In a wooded hideaway in Virginia is a school for girls led by Miss Martha (Nicole Kidman). Three years deep into the Civil War, Confederate patrols make their way through the area frequently, but Martha and the girls also lie in fear of potential Yankee parties. They whisper stories of Union soldiers raping Southern women, painting uncivilized pictures of the unseen army.
It is understandable, then, that the inhabitants of the plantation take to wounded soldier Cpl. John McBurney (Colin Farrell) with a curious hesitation.
Sofia Coppola’s The Beguiled is a remake of the 1971 Don Siegel film of the same name. It is a contained psycho-drama with a deliberate sense of fantasy, a fantasy that never once feels plausible and that crumbles at the seams throughout the entire film.
The film is a long wait for the other foot to drop. Farrell’s polite charm, a charm strained by McBurney’s desire to survive, is the first clear signpost of tone. The atmosphere of put-on civility is so thin a veil for what is destined to happen that the entire film creeps forward with a sense of dread.
But it is not a dread without emotional complications. The depth of character in the film may at first seem only inches deep, especially considering a handful of the girls in the house barely have lines to read, but the relationships between McBurney and the three eldest members of the house are quietly fascinating.
Kidman plays Miss Martha with a distant coolness, restraining herself for the sake of keeping order in the house. But there is something more. A scene in which she gives a newly-mended and unconscious McBurney a sponge bath is the most compelling in the film, as it is a silent realization of Martha’s true character, her true desire for something beyond her present situation.
This is the commonality which binds Martha with teacher Edwina (Kirsten Dunst) and student Alicia (Elle Fanning). All three want something that lies outside the fence of the plantation. Where Martha keeps this desire suppressed for the sake of saving face, a quality that proves to be more sinister by the end of the film, Edwina and Alicia take to their desires—manifested by the presence of McBurney, who is more of a symbol than a character as a result—in more external ways.
Alicia is first seen lazily reciting French, eyes listless. She will later lazily hoe a garden in the same uninterested manner. Her cooped up existence is wearing down on her. The arrival of a man from the outside is the first thing in the film that piques her interest.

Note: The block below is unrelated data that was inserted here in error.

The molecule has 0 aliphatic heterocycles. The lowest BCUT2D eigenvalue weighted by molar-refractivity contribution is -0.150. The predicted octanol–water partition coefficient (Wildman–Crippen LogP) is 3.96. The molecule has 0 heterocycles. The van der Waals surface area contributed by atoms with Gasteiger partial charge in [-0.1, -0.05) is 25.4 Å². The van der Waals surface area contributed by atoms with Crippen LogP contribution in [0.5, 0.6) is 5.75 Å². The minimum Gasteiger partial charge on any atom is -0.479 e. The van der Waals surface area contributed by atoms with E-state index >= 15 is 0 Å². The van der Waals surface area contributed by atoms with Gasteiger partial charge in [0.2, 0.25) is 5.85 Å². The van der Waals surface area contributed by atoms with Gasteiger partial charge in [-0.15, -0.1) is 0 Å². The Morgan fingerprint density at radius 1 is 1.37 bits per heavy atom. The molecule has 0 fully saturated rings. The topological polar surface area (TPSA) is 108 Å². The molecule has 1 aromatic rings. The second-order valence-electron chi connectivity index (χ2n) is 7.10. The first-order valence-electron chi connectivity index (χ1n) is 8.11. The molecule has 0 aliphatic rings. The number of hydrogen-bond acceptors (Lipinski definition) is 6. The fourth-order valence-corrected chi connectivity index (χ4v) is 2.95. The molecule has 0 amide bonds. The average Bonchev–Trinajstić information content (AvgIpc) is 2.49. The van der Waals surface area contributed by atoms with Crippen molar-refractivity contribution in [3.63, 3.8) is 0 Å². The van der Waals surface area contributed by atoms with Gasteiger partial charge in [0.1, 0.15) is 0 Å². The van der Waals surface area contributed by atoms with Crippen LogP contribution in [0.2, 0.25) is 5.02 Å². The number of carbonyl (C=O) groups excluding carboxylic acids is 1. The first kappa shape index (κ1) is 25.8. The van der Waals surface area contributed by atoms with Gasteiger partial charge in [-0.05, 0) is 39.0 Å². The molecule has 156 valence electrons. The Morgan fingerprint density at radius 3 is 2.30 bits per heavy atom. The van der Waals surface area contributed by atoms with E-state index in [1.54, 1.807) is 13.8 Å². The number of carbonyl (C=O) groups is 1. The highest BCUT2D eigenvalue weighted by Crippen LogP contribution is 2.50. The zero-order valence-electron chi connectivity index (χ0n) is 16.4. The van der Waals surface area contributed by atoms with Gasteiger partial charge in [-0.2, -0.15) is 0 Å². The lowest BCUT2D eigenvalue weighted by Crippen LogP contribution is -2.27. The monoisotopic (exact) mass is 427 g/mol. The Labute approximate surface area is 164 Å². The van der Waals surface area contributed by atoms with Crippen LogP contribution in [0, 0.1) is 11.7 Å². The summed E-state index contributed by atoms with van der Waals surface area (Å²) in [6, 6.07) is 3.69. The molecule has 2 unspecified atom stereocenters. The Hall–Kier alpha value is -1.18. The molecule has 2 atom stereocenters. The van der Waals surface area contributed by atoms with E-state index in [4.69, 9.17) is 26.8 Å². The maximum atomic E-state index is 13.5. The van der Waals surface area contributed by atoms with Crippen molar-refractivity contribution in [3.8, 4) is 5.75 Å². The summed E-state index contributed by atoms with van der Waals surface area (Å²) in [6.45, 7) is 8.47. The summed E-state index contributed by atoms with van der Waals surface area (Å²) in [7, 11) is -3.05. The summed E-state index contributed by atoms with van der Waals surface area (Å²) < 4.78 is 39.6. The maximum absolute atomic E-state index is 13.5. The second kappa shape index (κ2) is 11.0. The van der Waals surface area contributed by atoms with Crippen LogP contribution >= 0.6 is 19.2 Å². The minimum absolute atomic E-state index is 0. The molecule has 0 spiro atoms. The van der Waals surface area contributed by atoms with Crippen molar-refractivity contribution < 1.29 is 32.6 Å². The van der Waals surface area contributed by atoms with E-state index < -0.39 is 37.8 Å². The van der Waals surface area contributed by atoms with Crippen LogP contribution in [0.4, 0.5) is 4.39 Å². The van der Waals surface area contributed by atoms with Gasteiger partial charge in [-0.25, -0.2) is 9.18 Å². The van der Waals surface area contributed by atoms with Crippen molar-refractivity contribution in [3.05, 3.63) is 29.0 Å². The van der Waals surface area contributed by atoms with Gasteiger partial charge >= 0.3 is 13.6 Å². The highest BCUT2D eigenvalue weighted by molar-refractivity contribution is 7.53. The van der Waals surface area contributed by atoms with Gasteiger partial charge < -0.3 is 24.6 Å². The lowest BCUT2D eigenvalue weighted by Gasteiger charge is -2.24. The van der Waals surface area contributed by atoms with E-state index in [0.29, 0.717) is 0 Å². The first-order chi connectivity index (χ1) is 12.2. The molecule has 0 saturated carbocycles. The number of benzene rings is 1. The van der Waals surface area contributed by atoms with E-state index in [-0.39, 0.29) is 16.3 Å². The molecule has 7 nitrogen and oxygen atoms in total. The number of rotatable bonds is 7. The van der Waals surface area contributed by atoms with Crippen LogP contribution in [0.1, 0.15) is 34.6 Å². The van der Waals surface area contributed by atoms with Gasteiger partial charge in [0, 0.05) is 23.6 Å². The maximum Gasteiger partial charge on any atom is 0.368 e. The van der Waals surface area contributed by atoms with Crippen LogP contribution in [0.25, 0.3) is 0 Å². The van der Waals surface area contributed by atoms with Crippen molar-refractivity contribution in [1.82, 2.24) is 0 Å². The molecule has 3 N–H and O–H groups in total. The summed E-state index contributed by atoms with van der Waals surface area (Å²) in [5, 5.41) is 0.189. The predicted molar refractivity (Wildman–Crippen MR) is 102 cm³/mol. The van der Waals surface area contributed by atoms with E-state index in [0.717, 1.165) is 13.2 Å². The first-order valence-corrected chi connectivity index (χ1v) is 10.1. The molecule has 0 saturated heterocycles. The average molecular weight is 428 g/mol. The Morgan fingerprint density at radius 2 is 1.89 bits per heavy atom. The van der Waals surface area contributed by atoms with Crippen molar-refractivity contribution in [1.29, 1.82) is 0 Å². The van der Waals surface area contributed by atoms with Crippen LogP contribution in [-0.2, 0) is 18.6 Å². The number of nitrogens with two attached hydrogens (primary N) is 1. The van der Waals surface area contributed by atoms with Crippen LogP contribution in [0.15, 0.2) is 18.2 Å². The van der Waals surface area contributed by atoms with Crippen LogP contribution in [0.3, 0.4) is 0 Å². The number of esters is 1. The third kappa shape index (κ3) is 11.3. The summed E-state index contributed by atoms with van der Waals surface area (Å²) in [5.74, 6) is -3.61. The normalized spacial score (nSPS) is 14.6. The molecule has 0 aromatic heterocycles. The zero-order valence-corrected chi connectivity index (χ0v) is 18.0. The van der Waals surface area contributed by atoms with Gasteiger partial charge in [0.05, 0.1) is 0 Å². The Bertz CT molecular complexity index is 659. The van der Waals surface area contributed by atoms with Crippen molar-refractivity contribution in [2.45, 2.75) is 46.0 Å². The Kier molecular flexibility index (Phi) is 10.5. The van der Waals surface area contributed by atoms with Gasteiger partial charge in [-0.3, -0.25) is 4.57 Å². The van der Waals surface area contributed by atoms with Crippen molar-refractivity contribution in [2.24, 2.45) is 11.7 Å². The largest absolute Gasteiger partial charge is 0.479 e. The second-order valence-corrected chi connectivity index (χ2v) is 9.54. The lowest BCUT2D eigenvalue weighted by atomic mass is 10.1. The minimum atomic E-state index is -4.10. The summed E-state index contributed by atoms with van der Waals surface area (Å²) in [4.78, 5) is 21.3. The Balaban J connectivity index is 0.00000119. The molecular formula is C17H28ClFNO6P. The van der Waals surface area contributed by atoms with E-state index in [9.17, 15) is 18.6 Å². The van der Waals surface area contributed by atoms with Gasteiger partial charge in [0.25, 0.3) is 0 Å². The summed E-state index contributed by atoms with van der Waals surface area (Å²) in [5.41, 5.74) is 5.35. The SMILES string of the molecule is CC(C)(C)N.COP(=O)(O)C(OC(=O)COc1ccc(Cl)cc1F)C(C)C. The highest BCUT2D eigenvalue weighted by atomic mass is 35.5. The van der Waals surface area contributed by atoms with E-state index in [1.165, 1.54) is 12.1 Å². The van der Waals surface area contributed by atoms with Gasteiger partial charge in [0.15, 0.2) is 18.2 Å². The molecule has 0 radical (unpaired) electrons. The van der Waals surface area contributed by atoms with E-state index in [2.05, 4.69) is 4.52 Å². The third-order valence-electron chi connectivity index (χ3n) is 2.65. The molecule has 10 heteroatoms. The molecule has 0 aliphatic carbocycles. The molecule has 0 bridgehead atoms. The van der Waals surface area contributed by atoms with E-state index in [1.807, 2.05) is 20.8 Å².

Her drive may seem like a sexual one, and sexuality does certainly play a part, but it is more than merely that. Her desire is for adulthood, and McBurney represents to her the possibility of that.
Edwina, played with superb understatement by Kirsten Dunst, has a similar desire. The possibility of marriage with McBurney is for Edwina a chance to get out of the isolation of the plantation, a chance to have a life of her own. Through this, Dunst’s Edwina becomes the most tragic and intriguing figure in the entire film.
Coppola composes The Beguiled elegantly. The film remains stuck in the plantation and the surrounding woods. Static shots of the hazy Virginia (really Louisiana) woods create a world that is idyllic but hauntingly isolated. That the film returns to the image of the front gate, always closed, emphasizes this point.
As lavish as the production design within the plantation is, that Coppola cramps the entire setting makes the colonial home seem ghastly.
The story of The Beguiled may move a tad too quickly, characters changing opinions in a way that make them seem erratic. Despite this, the pacing of the film is a tad too slow, lingering on the situation as if to give it an added poignancy that the story itself cannot provide.
But the film is attractive to look at, so much so that it becomes hard to see the film for its narrative. It is mesmerizing in this sense, even if the story cannot live up to this transfixing aesthetic.
The Beguiled: B
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—Alex Brannan (@TheAlexBrannan)